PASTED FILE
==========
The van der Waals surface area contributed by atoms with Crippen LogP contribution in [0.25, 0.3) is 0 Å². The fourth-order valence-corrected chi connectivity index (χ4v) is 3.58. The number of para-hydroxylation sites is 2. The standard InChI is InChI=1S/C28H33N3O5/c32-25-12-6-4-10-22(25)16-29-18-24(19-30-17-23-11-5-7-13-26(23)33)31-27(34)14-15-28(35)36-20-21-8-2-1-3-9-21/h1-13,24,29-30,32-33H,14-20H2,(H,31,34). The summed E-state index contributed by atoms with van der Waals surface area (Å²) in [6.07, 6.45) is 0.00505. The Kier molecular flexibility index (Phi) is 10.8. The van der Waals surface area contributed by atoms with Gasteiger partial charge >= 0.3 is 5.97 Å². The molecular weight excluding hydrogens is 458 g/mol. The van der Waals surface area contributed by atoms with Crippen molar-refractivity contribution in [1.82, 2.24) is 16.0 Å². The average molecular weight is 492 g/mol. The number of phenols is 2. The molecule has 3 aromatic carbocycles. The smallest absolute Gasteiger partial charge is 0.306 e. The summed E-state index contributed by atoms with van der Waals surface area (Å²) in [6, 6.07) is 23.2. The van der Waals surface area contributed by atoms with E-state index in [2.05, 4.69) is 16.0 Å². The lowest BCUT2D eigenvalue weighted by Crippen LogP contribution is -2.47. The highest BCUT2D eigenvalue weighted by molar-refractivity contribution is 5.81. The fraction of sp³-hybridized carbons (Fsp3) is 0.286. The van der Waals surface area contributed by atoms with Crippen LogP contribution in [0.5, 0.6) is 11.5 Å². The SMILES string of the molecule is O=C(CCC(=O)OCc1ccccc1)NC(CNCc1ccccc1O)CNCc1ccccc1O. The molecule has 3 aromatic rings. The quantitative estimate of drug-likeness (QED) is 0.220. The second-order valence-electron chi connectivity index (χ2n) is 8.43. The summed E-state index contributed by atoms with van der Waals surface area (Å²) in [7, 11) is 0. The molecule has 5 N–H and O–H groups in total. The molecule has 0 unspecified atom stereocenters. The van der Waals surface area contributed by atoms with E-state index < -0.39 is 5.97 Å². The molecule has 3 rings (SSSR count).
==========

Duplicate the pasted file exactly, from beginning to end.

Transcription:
The van der Waals surface area contributed by atoms with Crippen LogP contribution in [0.25, 0.3) is 0 Å². The fourth-order valence-corrected chi connectivity index (χ4v) is 3.58. The number of para-hydroxylation sites is 2. The standard InChI is InChI=1S/C28H33N3O5/c32-25-12-6-4-10-22(25)16-29-18-24(19-30-17-23-11-5-7-13-26(23)33)31-27(34)14-15-28(35)36-20-21-8-2-1-3-9-21/h1-13,24,29-30,32-33H,14-20H2,(H,31,34). The summed E-state index contributed by atoms with van der Waals surface area (Å²) in [6.07, 6.45) is 0.00505. The Kier molecular flexibility index (Phi) is 10.8. The van der Waals surface area contributed by atoms with Gasteiger partial charge >= 0.3 is 5.97 Å². The molecular weight excluding hydrogens is 458 g/mol. The van der Waals surface area contributed by atoms with Crippen molar-refractivity contribution in [1.82, 2.24) is 16.0 Å². The average molecular weight is 492 g/mol. The number of phenols is 2. The molecule has 3 aromatic carbocycles. The smallest absolute Gasteiger partial charge is 0.306 e. The summed E-state index contributed by atoms with van der Waals surface area (Å²) in [6, 6.07) is 23.2. The van der Waals surface area contributed by atoms with E-state index in [2.05, 4.69) is 16.0 Å². The lowest BCUT2D eigenvalue weighted by Crippen LogP contribution is -2.47. The highest BCUT2D eigenvalue weighted by molar-refractivity contribution is 5.81. The fraction of sp³-hybridized carbons (Fsp3) is 0.286. The van der Waals surface area contributed by atoms with Crippen LogP contribution in [0.5, 0.6) is 11.5 Å². The SMILES string of the molecule is O=C(CCC(=O)OCc1ccccc1)NC(CNCc1ccccc1O)CNCc1ccccc1O. The molecule has 3 aromatic rings. The quantitative estimate of drug-likeness (QED) is 0.220. The second-order valence-electron chi connectivity index (χ2n) is 8.43. The summed E-state index contributed by atoms with van der Waals surface area (Å²) in [7, 11) is 0. The molecule has 5 N–H and O–H groups in total. The molecule has 0 unspecified atom stereocenters. The van der Waals surface area contributed by atoms with E-state index < -0.39 is 5.97 Å². The molecule has 3 rings (SSSR count).